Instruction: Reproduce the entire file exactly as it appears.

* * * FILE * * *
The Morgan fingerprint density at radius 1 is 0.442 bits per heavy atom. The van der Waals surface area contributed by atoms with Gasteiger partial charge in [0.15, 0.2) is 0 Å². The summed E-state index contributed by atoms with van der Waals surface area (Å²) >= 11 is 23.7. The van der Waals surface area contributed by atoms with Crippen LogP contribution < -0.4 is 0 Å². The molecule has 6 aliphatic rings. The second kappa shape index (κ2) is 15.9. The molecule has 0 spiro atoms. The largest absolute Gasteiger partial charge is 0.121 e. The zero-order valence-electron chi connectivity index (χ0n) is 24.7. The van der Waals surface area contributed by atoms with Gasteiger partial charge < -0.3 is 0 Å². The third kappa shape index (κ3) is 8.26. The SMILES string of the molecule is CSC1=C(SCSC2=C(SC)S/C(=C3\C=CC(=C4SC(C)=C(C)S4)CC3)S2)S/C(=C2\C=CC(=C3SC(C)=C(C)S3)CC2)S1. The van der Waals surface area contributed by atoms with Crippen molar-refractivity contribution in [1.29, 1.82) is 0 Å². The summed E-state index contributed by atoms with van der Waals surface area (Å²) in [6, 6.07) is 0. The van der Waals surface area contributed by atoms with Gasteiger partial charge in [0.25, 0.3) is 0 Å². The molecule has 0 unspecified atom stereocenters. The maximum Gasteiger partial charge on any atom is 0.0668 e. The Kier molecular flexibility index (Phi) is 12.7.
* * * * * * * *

The Morgan fingerprint density at radius 1 is 0.442 bits per heavy atom. The van der Waals surface area contributed by atoms with Gasteiger partial charge in [0.15, 0.2) is 0 Å². The summed E-state index contributed by atoms with van der Waals surface area (Å²) >= 11 is 23.7. The van der Waals surface area contributed by atoms with Crippen LogP contribution < -0.4 is 0 Å². The molecule has 6 aliphatic rings. The second kappa shape index (κ2) is 15.9. The molecule has 0 spiro atoms. The largest absolute Gasteiger partial charge is 0.121 e. The zero-order valence-electron chi connectivity index (χ0n) is 24.7. The van der Waals surface area contributed by atoms with Gasteiger partial charge < -0.3 is 0 Å². The third kappa shape index (κ3) is 8.26. The SMILES string of the molecule is CSC1=C(SCSC2=C(SC)S/C(=C3\C=CC(=C4SC(C)=C(C)S4)CC3)S2)S/C(=C2\C=CC(=C3SC(C)=C(C)S3)CC2)S1. The van der Waals surface area contributed by atoms with Crippen molar-refractivity contribution in [1.29, 1.82) is 0 Å². The summed E-state index contributed by atoms with van der Waals surface area (Å²) in [6, 6.07) is 0. The van der Waals surface area contributed by atoms with Gasteiger partial charge in [0.25, 0.3) is 0 Å². The molecule has 0 unspecified atom stereocenters. The maximum Gasteiger partial charge on any atom is 0.0668 e. The Kier molecular flexibility index (Phi) is 12.7.